Selected tags: seafood watch

From ‘Avoid’ to ‘Enjoy’: West Coast Groundfish Completes Sustainability Sweep

© Monterey Bay Aquarium

© Monterey Bay Aquarium

The Monterey Bay Aquarium’s Seafood Watch program, considered by many to be the ultimate arbiter of sustainability for the U.S. seafood market, has released five new reports on the West Coast groundfish fishery. In these new assessments they concluded that almost 40 types of rockfish, sole and other fish species – representing virtually all groundfish caught on the West Coast – are now considered sustainable seafood choices.

This announcement comes on the heels of another sustainability milestone for this fishery. Just two months ago, a large portion of the same fishery was also certified as sustainable by the Marine Stewardship Council.

This was not always the case. The fishery was declared a federal disaster in 2000. After years of overfishing and declining productivity, the fishing industry began working with Environmental Defense Fund experts and federal regulators to design a new management system that better aligned the interests of fishermen and fish populations.

In 2011 the National Oceanic & Atmospheric Administration (NOAA) instituted a ‘catch share’ program. At the same time, this new management plan established a system of 100% catch monitoring, which ensured that every fish that came over the rail was accounted for.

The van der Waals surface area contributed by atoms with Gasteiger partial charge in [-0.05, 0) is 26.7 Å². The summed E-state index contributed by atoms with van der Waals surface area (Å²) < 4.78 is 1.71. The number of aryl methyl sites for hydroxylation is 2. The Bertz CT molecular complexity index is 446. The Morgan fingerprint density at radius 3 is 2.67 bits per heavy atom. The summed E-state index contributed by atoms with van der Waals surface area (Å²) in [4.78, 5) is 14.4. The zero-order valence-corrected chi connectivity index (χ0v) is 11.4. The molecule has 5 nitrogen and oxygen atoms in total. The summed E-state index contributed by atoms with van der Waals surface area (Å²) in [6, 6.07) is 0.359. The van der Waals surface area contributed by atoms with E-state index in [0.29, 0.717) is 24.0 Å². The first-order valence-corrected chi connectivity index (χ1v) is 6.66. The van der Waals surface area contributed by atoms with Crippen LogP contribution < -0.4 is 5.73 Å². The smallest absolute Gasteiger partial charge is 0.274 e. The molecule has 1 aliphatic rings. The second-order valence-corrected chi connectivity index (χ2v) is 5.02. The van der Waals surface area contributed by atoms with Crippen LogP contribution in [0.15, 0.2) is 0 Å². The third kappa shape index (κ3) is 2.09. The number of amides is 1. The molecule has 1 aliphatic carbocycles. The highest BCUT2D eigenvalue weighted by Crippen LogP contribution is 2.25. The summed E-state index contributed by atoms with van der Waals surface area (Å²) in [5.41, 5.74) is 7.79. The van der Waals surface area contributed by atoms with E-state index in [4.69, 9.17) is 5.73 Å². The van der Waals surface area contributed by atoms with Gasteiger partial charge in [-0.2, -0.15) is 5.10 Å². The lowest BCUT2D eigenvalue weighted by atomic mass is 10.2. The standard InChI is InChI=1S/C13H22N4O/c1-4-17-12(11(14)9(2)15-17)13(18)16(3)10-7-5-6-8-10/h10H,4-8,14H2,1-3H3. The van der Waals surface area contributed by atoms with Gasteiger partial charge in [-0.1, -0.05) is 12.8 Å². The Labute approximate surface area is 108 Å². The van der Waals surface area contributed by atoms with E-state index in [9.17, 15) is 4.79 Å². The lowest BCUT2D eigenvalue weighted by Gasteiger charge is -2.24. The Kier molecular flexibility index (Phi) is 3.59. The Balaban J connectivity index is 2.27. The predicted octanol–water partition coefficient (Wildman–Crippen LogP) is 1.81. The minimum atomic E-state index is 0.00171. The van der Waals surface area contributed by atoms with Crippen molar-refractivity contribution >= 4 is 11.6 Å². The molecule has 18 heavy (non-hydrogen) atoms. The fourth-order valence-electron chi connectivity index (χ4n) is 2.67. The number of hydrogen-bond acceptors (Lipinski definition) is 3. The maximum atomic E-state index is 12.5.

This combination spurred an innovation boom within the trawl fishery, which is reducing its footprint, staying out of sensitive areas, testing new gear, and exchanging bycatch information in real time to avoid overfished and depleted species. As a result, approximately 70% of West Coast flounder and sole, and 60% of rockfish now qualify as a Seafood Watch ‘Best Choice’. Specifically:

  • All trawl-caught rockfish assessed have been upgraded to either “Good Alternative” or “Best Choice”
  • Dover sole, English sole and Pacific sanddabs have been upgraded to “Best Choice”
  • Spiny dogfish, a species of shark, has been upgraded to “Best Choice”
  • Pacific grenadier has been upgraded from “Avoid” to “Good Alternative”

Seafood Watch called it, “the most dramatic turnaround to date, and reflects significant improvements in federal fishery management to restore these economically important fisheries in California, Oregon and Washington”.

In the words of Brad Pettinger, lifelong fisherman and director of the Oregon Trawl Commission, “Fifteen years ago they wrote the obituary for this fishery. Ten years ago we started working on a rationalized management plan, and three years ago we put it in place. That was the watershed moment, and now we’re demonstrating that we can be good stewards of an amazing public resource. We could not be happier or more proud.”

So once again, kudos to the hardworking fishermen and fishery managers that committed to this process from day one. This is just one more step in an amazing journey, and one that EDF is proud to be a part of. We hope and expect that this new show of support from Seafood Watch translates into better market opportunities for West Coast groundfish, and a rightful place within the world of sustainable seafood.

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The quest for sustainable seafood has never been easier

Photo credit: Rick Moonen/RM Seafood